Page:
At Sebring, FL-based Edge Cheer, athletes and their families end the year with a formal banquet full of awards, trophies and certificates. Owner Jenny Rowe says, “In this particular industry where it’s all about the team—and sacrificing and doing what’s best for the team—it’s a really big deal to get to individually recognize the strengths of these kids. We give them an opportunity to stand up in front of their parents and peers, [so they can have] their own particular moment of glory.”
Edge Cheer’s awards include funny categories, like “Most Likely to Get Injured,” as well as superlative awards like “Class Clown.” Rowe says they’re easy to prepare, as many of the awards are simple certificates: “I go to Office Depot and get pre-done certificates and we print them out ourselves.”
The formal banquet takes almost a year to plan, because of the size of the gym (200 athletes, 140 of those all-star). The cost of catering and trophies is funded mainly by ticket sales from an end-of-season recital. Every kid also gets to take home a DVD slideshow of photos taken throughout the season. If organizing a banquet for the first time, Rowe suggests thinking of it as a wedding reception and considering what type of atmosphere you’d like to create. “Do you want something formal? Or do you want something more like a team picnic?”
Karen Brenner of Egg Harbor Township, NJ-based All Star One knows the right answer to that question for her gym. Though this year’s banquet was held at a country club, she plans to borrow an idea from ACX’s Randy Dickey next year and throw All Star One a tailgate banquet with things like a chili cook-off, live DJ and a dunk tank. “We have a huge parking lot, and I know we could make that a great event for our kids, more like a carnival. [Something as formal as a country club] is just not ‘us,’” says Brenner. “The tailgating party is so much more up our alley.”
One of Brenner’s biggest honors she awards is “Team of The Year,” for which she selects the team she was most worried about at the start of the season that has come the furthest by its conclusion. “They get little tiaras with stars on them, like a little crown. They all love that,” shares Brenner. At the banquet, she also distributes branded candy bars with a picture of the team and each athlete’s name, as well as small individual banners that she describes as a “mini-version of a vinyl banner that you’d get when you win a competition.”
Wrapping up the year doesn’t just mean acknowledging the accomplishments of the year past—it also means planning ahead for the future. One effective way to do that is by conducting a survey to get feedback from athletes and parents on how the season went.
Gerry Richardson, president of Glen Burnie, MD-based East Coast Majestic, uses Survey Monkey to conduct an online survey. She recommends open-ended questions, like: “What do you like best about the gym?” and “If you could change one thing, what would it be?” For Richardson, no question is off-limits, and she advocates other gym owners take the same approach: “If people have thick skin, there’s nothing they shouldn’t ask.”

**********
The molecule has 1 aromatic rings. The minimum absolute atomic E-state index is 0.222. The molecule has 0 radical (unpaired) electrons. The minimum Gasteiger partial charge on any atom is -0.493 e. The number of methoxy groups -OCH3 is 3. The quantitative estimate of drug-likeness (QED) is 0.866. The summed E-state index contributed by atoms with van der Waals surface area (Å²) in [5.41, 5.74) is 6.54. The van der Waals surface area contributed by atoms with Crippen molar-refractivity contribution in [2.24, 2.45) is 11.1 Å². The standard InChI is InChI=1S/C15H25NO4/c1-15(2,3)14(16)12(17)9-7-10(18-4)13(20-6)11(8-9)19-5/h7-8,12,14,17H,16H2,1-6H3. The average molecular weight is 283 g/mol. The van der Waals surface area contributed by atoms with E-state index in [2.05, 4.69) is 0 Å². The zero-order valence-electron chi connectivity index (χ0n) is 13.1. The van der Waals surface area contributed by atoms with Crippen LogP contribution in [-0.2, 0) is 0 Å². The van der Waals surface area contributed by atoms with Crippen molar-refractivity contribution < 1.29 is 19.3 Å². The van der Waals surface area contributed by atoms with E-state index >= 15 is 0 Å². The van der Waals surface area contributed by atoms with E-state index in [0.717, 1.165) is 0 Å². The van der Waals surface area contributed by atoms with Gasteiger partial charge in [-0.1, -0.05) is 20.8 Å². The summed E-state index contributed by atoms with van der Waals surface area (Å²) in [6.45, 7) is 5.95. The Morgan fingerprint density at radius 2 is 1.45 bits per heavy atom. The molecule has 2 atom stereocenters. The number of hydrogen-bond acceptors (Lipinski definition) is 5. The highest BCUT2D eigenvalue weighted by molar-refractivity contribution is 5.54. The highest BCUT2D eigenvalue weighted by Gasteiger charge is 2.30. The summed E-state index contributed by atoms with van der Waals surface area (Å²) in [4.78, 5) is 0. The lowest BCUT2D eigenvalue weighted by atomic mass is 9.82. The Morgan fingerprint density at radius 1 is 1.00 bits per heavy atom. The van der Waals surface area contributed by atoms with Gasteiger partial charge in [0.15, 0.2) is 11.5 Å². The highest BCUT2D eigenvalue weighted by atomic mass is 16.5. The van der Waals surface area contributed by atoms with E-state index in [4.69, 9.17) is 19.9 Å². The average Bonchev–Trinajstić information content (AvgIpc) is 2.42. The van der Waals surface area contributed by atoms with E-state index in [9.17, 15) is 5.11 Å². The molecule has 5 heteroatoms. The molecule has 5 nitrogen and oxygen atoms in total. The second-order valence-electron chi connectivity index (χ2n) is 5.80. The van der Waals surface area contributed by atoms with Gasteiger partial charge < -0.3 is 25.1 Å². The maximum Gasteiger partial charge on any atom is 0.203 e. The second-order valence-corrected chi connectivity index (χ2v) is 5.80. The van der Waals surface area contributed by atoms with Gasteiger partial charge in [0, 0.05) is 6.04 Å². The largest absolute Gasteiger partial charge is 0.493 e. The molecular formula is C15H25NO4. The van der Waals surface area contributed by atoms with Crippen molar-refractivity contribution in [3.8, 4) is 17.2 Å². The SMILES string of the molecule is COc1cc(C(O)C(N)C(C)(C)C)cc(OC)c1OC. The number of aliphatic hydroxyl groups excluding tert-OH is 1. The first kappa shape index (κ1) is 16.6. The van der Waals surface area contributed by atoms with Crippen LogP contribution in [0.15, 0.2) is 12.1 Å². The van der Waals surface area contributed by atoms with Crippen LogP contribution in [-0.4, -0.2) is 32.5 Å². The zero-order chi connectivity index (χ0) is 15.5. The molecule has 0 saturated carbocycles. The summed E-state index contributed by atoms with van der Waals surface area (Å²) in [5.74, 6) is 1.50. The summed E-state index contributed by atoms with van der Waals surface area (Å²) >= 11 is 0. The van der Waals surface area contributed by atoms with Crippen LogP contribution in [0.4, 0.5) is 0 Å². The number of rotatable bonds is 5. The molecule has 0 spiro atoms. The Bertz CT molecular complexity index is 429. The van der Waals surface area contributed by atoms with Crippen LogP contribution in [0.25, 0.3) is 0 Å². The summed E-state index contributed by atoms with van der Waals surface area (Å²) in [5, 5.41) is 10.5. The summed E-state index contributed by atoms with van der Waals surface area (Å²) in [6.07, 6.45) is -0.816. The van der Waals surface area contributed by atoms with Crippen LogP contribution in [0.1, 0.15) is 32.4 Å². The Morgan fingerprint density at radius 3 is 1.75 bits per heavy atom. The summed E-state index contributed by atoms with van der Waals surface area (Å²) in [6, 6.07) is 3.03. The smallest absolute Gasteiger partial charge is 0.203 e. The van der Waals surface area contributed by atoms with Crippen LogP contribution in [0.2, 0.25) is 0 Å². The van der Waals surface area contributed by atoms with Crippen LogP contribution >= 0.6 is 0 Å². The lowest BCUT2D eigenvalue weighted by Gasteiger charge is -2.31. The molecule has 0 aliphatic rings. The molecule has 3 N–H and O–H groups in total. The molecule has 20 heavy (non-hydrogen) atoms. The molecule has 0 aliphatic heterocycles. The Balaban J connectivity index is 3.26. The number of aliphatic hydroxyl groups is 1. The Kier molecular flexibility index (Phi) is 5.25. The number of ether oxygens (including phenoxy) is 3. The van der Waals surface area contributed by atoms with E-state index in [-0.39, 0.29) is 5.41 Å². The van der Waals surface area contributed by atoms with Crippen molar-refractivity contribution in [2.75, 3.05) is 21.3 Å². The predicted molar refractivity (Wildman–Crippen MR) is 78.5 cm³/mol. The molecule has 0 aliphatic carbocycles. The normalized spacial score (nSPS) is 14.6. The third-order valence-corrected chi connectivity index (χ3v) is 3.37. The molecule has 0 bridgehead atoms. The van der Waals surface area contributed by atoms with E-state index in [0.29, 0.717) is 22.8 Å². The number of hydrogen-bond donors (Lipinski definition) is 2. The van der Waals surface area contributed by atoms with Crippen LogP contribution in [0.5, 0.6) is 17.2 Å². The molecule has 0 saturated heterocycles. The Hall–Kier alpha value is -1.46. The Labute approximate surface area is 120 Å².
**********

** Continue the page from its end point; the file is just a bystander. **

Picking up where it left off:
Richardson asks survey respondents to rank each of the year’s competitions in order of how much they liked them. (“If you get 90 percent of people saying they hated this one competition, you probably should not go to that competition again.”) Richardson also suggests asking athletes, “What level do you belong on?” because it lets her know whether they understand their placement level or not.
Michele Hasson, owner of Pride Cheer & Tumble in Collinsville, IL, conducts prefers in-person and paper surveys to the digital variety. At the end of the season, parents come to a roundtable, during which they are given an option to pick up an additional survey at the front desk. Hasson says, “It’s anonymous except by team, so we can see if there’s a pattern. This team didn’t like this event, or didn’t like this practice day.”
Hasson’s survey is fairly simple. She advises picking five or six things that are important to you as a gym and asking “Yes/No” questions like “Do you feel that the amount of practice time for this team is enough? Do you want weekend practices? Do you feel our attendance policy is fair?”
When conducting a survey for the first time, Hasson recommends including anything you’re thinking of changing for the next season. “For example, if you’re thinking of requiring certain practice clothes for the following season, I think it’s a good idea to get some feedback on that, which is what we did when we started [following that policy],” she shares.
Richardson and Hasson both find an annual survey to be a valuable communication tool between gym owners, parents and athletes. Opening those lines of communication—even when they’re telling you something you may not want to hear—can help make your gym even more successful moving forward.